Zola wasn’t to return to France until 5th June 1899, over a year since he decided to leave France. During this year he was compelled to move house several times but he managed to continue his work on the first of his novels from the Four Gospels series, Fruitfulness (Fécondité), which was published whilst he was still in England. Zola’s Four Gospels were to concentrate on influencing French society rather than just documenting it. Strangely, Zola seems to be more positive than ever before. Here he is recorded by a reporter as saying:
Ah! how this crisis has done me good! How it’s made me forget the self-glorifying vanity to which I—like many others—become attached! And how it’s opened up my life, along with problems and profundities that I didn’t ever suspect! I want to devote all my efforts to the liberation of man. I wish that we could all put ourselves up for the test that our group of humanity might come out of this being braver and more fraternal…
Once he’d moved out of London both Alexandrine and Jeanne were able to visit Zola during this period, albeit at separate times. As he became more settled he was able to enjoy his new passions of cycling and photography and included in this book are several of Zola’s photographs of England and of his visiting family. Rosen’s book also includes many extracts from Zola’s correspondence with Alexandrine, Jeanne and his children. These letters help us to understand his unorthodox homelife and how he tried to please everyone. Alexandrine must have found the situation very difficult but she and Zola were still in love and she continued to adminster his affairs in Paris. Zola’s letters to Alexandrine and Jeanne show that he cared for them both.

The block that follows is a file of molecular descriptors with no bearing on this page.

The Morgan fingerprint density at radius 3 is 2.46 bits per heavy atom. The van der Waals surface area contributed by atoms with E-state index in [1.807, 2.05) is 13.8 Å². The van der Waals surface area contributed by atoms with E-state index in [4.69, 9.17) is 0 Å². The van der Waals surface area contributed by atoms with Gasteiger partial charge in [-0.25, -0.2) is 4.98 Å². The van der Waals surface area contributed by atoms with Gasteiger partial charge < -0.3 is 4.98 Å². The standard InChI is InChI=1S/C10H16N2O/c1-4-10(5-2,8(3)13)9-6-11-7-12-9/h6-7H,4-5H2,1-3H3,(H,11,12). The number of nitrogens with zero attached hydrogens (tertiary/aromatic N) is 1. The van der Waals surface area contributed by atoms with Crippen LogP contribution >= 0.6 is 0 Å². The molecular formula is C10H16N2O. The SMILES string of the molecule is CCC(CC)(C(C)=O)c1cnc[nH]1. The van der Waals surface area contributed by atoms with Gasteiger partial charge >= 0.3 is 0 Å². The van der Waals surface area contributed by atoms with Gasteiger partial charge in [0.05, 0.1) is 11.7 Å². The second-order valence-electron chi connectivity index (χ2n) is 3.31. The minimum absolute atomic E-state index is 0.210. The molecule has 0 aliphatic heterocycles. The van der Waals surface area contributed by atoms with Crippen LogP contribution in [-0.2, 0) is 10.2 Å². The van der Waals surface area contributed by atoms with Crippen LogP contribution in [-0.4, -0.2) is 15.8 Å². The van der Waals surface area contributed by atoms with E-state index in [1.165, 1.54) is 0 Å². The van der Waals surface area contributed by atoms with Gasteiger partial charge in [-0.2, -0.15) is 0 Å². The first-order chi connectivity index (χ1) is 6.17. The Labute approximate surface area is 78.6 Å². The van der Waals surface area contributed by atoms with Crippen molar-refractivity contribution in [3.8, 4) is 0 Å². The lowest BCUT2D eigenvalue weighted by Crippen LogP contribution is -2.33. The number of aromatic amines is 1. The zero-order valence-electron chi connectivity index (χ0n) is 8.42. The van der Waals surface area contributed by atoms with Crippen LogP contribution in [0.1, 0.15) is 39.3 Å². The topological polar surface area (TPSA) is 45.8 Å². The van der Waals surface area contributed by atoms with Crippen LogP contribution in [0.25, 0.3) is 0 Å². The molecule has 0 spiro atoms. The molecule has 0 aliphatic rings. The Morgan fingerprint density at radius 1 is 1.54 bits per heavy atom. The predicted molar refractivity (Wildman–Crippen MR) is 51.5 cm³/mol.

This is a very interesting book for the Zola enthusiast and even if you’ve read Vizetelly’s book you will find it fascinating to read. It also includes the short story that Zola wrote whilst in England called Angeline or The Haunted House which is a sort of ‘non-ghost story’ and the text of J’accuse is reproduced in full. I suppose the only criticism is that the Dreyfus Affair is only explained very briefly so it would be best to read up beforehand on the scandal that instigated the events laid out in this book.
This was cross-posted on The Intermittencies of the Mind.
[…] This was cross-posted on The Books of Émile Zola […]
Thanks very much, Jonathan!
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Thanks for your informative book. It’s got me reading about Zola again.
This sounds like a great read. Thanks for the heads-up, Jonathan.
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I hope you can find time to read it, Dagny. I think you’ll enjoy it. Rosen also talks about the translation of Fruitfulness – it sounds like it suffered the same fate as the other Vizetelly translations.
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[…] Update 18/2/21 Jonathan has reviewed this book here. […]